Blue Spruce

Blue spruce is a columnar or conical evergreen conifer with densely growing horizontal branches. They have waxy gray-green leaves, up to 3 cm are arranged radially on the shoots which curve upwards. The pale brown cones are up to 10 cm long. Genus name is reportedly derived from the Latin word pix meaning “pitch” in reference to the sticky resin typically found in spruce bark.

Blue Star Juniper

‘Blue Star’ Singleseed Juniper is a cultivar that is a dwarf conifer, an evergreen, and slow-growing shrub that may reach from 1 to 3 feet tall and 1 to 4 feet wide. The leaves are blue-gray, awl-shaped needles with a white band that overlap and are densely arranged in whorls of three. The fruits are bluish berry-like seed cones.

Box Elder

Box elder, (Acer negundo), hardy and fast-growing tree, of the soapberry family (Sapindaceae), native to the central and eastern United States. The box elder was widely planted for shade by early settlers in the prairie areas of the United States. Female trees affected by attack from boxelder bugs in mid summer.

Bur Oak

Bur oak is named for the characteristic fringed cup around its acorn. Bur oak offers large, beautiful leaves and acorns. During winter, it fully reveals its rough, gray bark. The massive root system of the bur oak is said to be a mirror reflection of the trunk and branch system above ground.

Callery ‘Bradford’ Pear

The Callery pear is a member of the Rosaceae or rose family and is native to portions of China, Japan, Korea, Taiwan, and Vietnam. In the 1950s, this promising tree was introduced into the landscape in the United States. Concerns for overplanting and structural weakness of the branches began to emerge in the 1980s. Now the concerns are regarding invasiveness, escaping cultivation, and naturalization.

Cherrybark Oak

The cherrybark tree has heavy strong wood that makes it an excellent timber tree for furniture and interior finish. This tree is also a pleasant shade tree and is a fast growing oak tree. Many wild animals and birds use the acorns of the cherrybark as food. Within the range of this oak, animals and birds include acorns as a substantial part (10 percent or more) of their diets.

Chestnut Oak

The chestnut oak is noted for growing on steep, rocky hills where other oaks cannot survive. Its well-developed tap root makes this tree sturdy and adaptable under these unfavorable conditions. Acorns of chestnut oak are produced singly or in pairs. They are a wildlife staple.

China Boy Holly

‘China Boy’ Blue Holly is a living fence when planted 4 ft apart due to its dense nature. The kelly-green foliage is spiky, which discourages animals from munching on it; in fact, as the plant detects damage from deer or rabbits, it will make its’ spines sharper near the bottom of the plant to protect itself.

China Girl Holly

This rugged female Holly needs a pollenizer for fruit. However, with or without fruit, it is excellent hedge material and a perfect candidate for formal gardens. Its dense habit takes oval or pyramidal forms. If left unsheared it makes an ideal screen for planting strips between driveways, where it can take reflected heat and reduces glare.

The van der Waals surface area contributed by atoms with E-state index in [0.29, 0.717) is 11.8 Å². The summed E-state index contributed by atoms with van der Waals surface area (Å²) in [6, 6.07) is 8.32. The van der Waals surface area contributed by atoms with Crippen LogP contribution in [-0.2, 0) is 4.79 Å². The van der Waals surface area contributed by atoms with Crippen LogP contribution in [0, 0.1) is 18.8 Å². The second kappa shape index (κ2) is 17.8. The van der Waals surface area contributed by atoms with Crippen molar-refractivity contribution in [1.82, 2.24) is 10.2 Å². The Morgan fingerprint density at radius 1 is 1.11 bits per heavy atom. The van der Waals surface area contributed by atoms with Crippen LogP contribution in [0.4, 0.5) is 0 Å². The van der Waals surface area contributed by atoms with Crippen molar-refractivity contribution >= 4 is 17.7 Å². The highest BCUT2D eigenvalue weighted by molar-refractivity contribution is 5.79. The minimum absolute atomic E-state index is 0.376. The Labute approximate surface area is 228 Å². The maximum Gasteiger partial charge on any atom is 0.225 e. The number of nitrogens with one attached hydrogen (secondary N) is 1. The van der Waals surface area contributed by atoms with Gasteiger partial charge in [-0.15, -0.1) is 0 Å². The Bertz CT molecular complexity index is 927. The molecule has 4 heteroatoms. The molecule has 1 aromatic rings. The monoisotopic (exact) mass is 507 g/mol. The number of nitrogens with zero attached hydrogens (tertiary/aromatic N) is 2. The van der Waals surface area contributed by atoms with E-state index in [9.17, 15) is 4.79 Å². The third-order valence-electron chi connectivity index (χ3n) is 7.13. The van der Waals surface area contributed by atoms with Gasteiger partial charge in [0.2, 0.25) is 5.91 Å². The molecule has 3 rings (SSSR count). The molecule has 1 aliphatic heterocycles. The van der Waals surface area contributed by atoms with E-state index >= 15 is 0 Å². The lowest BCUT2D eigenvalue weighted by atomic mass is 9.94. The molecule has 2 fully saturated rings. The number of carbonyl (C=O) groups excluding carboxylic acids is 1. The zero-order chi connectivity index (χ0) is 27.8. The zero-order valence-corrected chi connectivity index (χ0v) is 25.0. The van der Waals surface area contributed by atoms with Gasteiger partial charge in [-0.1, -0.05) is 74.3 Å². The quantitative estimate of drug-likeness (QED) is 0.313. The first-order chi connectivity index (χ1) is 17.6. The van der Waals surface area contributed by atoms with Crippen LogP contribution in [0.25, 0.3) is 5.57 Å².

Chinese Elm

Chinese elm is a large ornamental deciduous shade tree in the Ulmaceae (elm) family native to China, Korea, and Japan. Chinese Elm makes a shade-resistant street or urban tree that is resistant to Dutch elm disease and air pollution. The bark is lacy, exfoliating bark in shades of brown, tan, olive, and cinnamon.

Chinkapin Oak

The wood of the chinkapin oak has been used for split-rail fences, railroad ties and construction lumber. It is noted historically for its role in fueling steamships along the Ohio River. While this durable wood made excellent fences in Kentucky, Ohio and Indiana, when farms fell by the way, the wooden fences were collected and placed on the river bank to sell to passing engineers.

Common Persimmon

Persimmon is native throughout Kentucky in dry woodland settings. The fruit is an important wildlife food and is edible. Persimmon wood is very hard and nearly black. It is used to make golf club heads, billiard cues and parquet flooring.

Eastern Cottonwood

This tree has an alternate leaf arrangement with 2 to 5 inch long, simple, triangle-shaped, deciduous leaves. These leaves have a toothed margin and an elongated tip. The tree has yellowish twigs, light to medium green, triangular shaped, coarsely toothed leaves, and gummy-ended buds that easily distinguish it from other species of poplar.

Eastern Red Cedar

The heartwood is light brown and aromatic, in contrast to the white sapwood, and is commonly used for cedar chests. The wood is also often used to make fence posts and rails, as it is naturally rot-resistant. It also repels insects, lending to its appeal for use in clothing storage and pet bedding.

Eastern Redbud

The genus name Cercis comes from the Greek word kerkis, which means weaver’s shuttle, referring to the fact that the seed pod resembles the size and shape of a weaver’s shuttle used to move thread back and forth on a loom.

Eastern White Pine

Although common in the landscape, eastern white pine makes an excellent specimen plant or background plant for smaller trees because of its evergreen foliage. This evergreen is an excellent ornamental tree but will not thrive if growing conditions are not optimal.1 The quality of the wood and the long straight stems have made it ideal for many uses, particularly as shingles and ship masts.

English Oak

The ruling majesty of the woods, the wise old English oak holds a special place in our culture, history, and hearts. It supports more life than any other native tree species in the UK; even its fallen leaves support biodiversity.

European Birch